• ST_Union([geometry]): An aggregate version that takes in a set of geometries and returns the merged geometry for the entire group. The aggregate ST_Union can be used with the GROUP BY SQL statement to create carefully merged subsets of basic geometries. It is very powerful,

As an example of ST_Union aggregation, consider our nyc_census_blocks table. Census geography is carefully constructed so that larger geographies can be built up from smaller ones. So, we can create a census tracts map by merging the blocks that form each tract (as we do later in Creating a Census Tracts Table). Or, we can create a county map by merging blocks that fall within each county.

To carry out the merge, note that the unique key blkid actually embeds information about the higher level geographies. Here are the parts of the key for Liberty Island we used earlier:

360610001001001 = 36 061 000100 1 001

36     = State of New York
061    = New York County (Manhattan)
000100 = Census Tract
1      = Census Block Group
001    = Census Block

So, we can create a county map by merging all geometries that share the same first 5 digits of their blkid. Be patient; this is computationally expensive and can take a minute or two.

-- Create a nyc_census_counties table by merging census blocks
CREATE TABLE nyc_census_counties AS
SELECT
  ST_Union(geom)::Geometry(MultiPolygon,26918) AS geom,
  SubStr(blkid,1,5) AS countyid
FROM nyc_census_blocks
GROUP BY countyid;
_images/union_counties.png

An area test can confirm that our union operation did not lose any geometry. First, we calculate the area of each individual census block, and sum those areas grouping by census county id.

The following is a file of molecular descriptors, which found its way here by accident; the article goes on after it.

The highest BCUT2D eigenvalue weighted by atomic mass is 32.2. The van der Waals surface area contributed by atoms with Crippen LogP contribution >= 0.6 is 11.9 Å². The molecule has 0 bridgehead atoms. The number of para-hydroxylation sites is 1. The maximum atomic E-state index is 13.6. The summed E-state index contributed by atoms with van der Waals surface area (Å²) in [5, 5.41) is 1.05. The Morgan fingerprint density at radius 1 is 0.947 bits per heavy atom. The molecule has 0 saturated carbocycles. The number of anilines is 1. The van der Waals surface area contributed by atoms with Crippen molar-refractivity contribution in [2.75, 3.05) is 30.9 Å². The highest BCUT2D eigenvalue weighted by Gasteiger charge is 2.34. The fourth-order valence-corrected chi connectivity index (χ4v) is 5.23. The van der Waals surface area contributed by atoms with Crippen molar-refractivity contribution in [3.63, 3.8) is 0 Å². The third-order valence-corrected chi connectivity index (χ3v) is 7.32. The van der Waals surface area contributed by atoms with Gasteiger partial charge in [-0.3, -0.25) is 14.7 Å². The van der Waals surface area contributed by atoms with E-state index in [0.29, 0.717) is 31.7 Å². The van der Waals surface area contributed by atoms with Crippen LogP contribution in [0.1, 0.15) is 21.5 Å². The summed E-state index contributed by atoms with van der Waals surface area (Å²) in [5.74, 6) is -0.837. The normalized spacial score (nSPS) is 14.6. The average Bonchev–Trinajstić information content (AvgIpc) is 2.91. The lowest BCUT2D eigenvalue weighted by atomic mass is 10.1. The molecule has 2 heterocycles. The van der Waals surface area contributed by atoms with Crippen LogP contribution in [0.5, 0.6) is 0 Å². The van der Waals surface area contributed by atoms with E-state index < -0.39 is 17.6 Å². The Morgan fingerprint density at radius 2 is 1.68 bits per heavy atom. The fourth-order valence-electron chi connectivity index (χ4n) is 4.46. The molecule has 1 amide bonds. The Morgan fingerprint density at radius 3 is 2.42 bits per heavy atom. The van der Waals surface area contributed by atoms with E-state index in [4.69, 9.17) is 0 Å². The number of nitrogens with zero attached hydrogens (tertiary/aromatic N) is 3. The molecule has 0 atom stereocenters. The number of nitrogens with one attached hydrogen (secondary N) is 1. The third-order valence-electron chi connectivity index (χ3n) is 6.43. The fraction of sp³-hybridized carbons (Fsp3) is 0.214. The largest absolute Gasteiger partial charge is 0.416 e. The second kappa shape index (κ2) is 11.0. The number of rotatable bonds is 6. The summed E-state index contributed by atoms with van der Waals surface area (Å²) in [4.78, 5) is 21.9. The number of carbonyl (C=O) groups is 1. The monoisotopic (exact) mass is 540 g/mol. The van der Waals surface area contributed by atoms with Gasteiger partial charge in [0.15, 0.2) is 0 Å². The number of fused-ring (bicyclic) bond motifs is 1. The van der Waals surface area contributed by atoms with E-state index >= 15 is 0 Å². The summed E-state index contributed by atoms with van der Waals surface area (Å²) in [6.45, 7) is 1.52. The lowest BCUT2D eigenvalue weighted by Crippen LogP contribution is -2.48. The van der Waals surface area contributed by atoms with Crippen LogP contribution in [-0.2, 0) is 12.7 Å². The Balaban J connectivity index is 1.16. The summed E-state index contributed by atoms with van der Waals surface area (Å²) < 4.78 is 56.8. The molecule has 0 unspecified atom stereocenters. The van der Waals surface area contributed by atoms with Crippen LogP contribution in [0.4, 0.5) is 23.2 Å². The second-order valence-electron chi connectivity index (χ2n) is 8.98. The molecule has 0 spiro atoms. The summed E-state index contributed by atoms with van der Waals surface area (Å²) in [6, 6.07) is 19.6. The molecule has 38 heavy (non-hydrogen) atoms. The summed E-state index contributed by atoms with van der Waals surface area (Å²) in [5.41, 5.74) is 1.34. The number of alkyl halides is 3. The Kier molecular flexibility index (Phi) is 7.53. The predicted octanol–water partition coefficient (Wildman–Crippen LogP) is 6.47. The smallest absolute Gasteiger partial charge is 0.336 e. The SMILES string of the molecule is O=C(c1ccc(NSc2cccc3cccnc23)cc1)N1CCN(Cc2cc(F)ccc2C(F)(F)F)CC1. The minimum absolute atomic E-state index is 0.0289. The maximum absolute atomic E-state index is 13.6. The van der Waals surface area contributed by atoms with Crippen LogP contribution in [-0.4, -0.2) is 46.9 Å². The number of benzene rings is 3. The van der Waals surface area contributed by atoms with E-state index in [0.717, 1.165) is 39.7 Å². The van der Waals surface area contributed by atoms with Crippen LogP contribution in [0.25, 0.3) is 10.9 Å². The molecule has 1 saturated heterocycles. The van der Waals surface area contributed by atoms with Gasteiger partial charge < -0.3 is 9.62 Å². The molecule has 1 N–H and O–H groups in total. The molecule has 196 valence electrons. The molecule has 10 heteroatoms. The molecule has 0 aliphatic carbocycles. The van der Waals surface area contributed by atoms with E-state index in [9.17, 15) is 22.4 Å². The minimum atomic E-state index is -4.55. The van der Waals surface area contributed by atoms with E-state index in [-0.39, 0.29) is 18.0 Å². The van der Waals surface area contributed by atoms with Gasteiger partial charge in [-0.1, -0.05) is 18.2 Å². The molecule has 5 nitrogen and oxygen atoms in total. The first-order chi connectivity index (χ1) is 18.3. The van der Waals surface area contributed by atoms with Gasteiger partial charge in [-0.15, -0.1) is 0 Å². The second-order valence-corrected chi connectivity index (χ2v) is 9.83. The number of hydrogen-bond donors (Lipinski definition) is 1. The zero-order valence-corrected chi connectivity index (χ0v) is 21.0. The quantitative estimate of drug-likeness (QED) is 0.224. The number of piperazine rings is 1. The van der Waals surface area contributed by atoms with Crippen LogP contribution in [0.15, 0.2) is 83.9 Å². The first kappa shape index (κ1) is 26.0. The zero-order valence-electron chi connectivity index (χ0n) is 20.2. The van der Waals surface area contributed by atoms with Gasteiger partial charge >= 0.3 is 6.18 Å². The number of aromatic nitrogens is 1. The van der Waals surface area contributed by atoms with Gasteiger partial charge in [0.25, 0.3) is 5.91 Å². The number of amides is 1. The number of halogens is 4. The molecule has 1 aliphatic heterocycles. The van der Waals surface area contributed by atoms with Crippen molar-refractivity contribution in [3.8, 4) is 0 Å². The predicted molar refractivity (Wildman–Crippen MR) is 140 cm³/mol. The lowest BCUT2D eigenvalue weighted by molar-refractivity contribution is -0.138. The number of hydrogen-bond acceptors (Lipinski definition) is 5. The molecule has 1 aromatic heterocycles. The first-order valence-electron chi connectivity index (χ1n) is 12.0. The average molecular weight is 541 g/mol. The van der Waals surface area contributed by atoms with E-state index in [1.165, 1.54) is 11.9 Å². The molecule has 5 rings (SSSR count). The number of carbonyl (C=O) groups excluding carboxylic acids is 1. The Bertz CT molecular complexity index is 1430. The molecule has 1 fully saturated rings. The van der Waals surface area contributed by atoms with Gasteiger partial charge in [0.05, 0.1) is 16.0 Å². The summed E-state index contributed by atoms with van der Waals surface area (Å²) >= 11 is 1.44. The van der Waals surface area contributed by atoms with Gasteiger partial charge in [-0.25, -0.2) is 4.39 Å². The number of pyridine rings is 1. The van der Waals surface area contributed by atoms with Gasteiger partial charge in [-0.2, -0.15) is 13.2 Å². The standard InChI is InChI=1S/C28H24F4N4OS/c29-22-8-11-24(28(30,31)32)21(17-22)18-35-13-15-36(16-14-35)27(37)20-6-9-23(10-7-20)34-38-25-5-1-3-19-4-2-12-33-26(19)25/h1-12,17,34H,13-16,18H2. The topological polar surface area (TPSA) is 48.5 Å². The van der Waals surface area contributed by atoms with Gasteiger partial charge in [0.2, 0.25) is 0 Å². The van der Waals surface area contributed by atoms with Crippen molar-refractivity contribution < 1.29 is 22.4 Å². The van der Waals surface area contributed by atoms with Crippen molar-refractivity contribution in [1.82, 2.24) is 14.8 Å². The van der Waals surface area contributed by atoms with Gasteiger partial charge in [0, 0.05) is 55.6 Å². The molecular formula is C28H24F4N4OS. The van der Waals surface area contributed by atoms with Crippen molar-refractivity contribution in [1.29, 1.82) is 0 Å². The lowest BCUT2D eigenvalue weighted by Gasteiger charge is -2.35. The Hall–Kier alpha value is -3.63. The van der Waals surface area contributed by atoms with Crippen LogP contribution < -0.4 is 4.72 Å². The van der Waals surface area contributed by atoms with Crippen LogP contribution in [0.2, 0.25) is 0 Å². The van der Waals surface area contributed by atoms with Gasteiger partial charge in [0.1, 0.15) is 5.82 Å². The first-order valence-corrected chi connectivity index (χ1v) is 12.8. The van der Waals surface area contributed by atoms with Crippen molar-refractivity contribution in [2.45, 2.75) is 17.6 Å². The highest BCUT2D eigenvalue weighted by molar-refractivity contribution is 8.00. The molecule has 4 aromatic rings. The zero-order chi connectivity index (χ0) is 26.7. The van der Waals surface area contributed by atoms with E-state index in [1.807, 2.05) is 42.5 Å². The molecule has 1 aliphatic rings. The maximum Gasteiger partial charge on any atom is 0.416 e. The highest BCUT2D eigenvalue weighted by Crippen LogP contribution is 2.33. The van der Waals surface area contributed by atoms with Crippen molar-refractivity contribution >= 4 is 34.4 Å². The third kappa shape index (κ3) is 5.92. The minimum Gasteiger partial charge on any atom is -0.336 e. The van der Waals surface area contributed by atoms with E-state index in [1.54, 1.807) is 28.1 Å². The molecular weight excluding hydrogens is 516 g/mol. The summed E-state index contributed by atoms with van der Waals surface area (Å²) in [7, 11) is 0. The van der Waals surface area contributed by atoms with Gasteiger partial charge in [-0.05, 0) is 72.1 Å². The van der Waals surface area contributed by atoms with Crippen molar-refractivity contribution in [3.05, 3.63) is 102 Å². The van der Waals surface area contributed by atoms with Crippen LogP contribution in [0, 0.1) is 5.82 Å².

SELECT SubStr(blkid,1,5) AS countyid, Sum(ST_Area(geom)) AS area
FROM nyc_census_blocks
GROUP BY countyid;
 countyid |       area
----------+------------------
 36005    | 110196022.906506
 36047    | 181927497.678368
 36061    | 59091860.6261323
 36081    | 283194473.613692
 36085    | 150758328.111199

Then we calculate the area of each of our new county polygons from the county table:

SELECT countyid, ST_Area(geom) AS area
FROM nyc_census_counties;
 countyid |       area
----------+------------------
 36005    | 110196022.906507
 36047    | 181927497.678367
 36061    | 59091860.6261324
 36081    | 283194473.593646
 36085    | 150758328.111199

The same answer! We have successfully built an NYC county table from our census blocks data.

Big Geometries and PgAdmin

Note that, if you run a query that returns the value of a large geometry, such as:

SELECT countyid, ST_AsText(geom)
FROM nyc_census_counties;

You may appear to get no geometries back in your response:

countyid | st_astext
   36005 |
   36047 |
   36061 |
   36081 |
   36085 |

However, this is only because the boundaries of the census counties are so long and complex that none of them fit into the space provided by pgAdmin for results. They really are there! You can confirm it by returning the ST_Area() or ST_NPoints() or any other function that inspects the values of the geometry object.

Function List

ST_AsText(text): Returns the Well-Known Text (WKT) representation of the geometry/geography without SRID metadata.

ST_Buffer(geometry, distance): For geometry: Returns a geometry that represents all points whose distance from this Geometry is less than or equal to distance. Calculations are in the Spatial Reference System of this Geometry. For geography: Uses a planar transform wrapper.

ST_Intersection(geometry A, geometry B): Returns a geometry that represents the shared portion of geomA and geomB. The geography implementation does a transform to geometry to do the intersection and then transform back to WGS84.

ST_Union(): Returns a geometry that represents the point set union of the Geometries.

substring(string [from int] [for int]): PostgreSQL string function to extract substring matching SQL regular expression.

sum(expression): PostgreSQL aggregate function that returns the sum of records in a set of records.



Continue Reading

Previous: Section 17: Geography

Next: Section 19: More Spatial Joins